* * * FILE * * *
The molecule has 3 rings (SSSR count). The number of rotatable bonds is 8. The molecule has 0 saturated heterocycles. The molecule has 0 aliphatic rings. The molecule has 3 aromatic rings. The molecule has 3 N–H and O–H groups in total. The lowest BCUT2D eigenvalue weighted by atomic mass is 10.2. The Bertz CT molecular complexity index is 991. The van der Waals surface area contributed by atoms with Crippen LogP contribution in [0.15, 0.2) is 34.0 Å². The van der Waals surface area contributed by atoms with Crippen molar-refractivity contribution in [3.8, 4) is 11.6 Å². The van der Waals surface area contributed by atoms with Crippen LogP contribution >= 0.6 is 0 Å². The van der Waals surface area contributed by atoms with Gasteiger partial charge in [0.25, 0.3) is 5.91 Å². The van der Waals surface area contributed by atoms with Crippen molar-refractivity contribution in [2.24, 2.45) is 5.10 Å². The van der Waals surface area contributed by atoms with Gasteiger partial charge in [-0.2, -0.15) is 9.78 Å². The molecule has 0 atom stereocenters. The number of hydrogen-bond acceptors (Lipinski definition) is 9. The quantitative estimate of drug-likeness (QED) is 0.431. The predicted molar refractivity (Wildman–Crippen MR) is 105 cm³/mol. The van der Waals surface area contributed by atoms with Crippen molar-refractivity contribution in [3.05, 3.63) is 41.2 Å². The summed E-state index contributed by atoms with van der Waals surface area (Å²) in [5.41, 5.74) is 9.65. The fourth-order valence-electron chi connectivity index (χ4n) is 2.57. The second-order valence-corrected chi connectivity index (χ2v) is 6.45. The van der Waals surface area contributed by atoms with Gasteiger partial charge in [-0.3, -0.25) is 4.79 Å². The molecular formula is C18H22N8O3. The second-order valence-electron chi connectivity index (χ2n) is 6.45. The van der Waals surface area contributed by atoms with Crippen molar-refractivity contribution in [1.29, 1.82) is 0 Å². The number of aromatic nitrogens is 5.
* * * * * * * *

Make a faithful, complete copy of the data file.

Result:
The molecule has 3 rings (SSSR count). The number of rotatable bonds is 8. The molecule has 0 saturated heterocycles. The molecule has 0 aliphatic rings. The molecule has 3 aromatic rings. The molecule has 3 N–H and O–H groups in total. The lowest BCUT2D eigenvalue weighted by atomic mass is 10.2. The Bertz CT molecular complexity index is 991. The van der Waals surface area contributed by atoms with Crippen LogP contribution in [0.15, 0.2) is 34.0 Å². The van der Waals surface area contributed by atoms with Crippen molar-refractivity contribution in [3.8, 4) is 11.6 Å². The van der Waals surface area contributed by atoms with Crippen LogP contribution >= 0.6 is 0 Å². The van der Waals surface area contributed by atoms with Gasteiger partial charge in [0.25, 0.3) is 5.91 Å². The van der Waals surface area contributed by atoms with Crippen molar-refractivity contribution in [2.24, 2.45) is 5.10 Å². The van der Waals surface area contributed by atoms with Gasteiger partial charge in [-0.2, -0.15) is 9.78 Å². The molecule has 0 atom stereocenters. The number of hydrogen-bond acceptors (Lipinski definition) is 9. The quantitative estimate of drug-likeness (QED) is 0.431. The predicted molar refractivity (Wildman–Crippen MR) is 105 cm³/mol. The van der Waals surface area contributed by atoms with Crippen molar-refractivity contribution in [3.05, 3.63) is 41.2 Å². The summed E-state index contributed by atoms with van der Waals surface area (Å²) in [5.41, 5.74) is 9.65. The fourth-order valence-electron chi connectivity index (χ4n) is 2.57. The second-order valence-corrected chi connectivity index (χ2v) is 6.45. The van der Waals surface area contributed by atoms with Gasteiger partial charge in [-0.3, -0.25) is 4.79 Å². The molecular formula is C18H22N8O3. The second-order valence-electron chi connectivity index (χ2n) is 6.45. The van der Waals surface area contributed by atoms with Crippen molar-refractivity contribution in [1.29, 1.82) is 0 Å². The number of aromatic nitrogens is 5.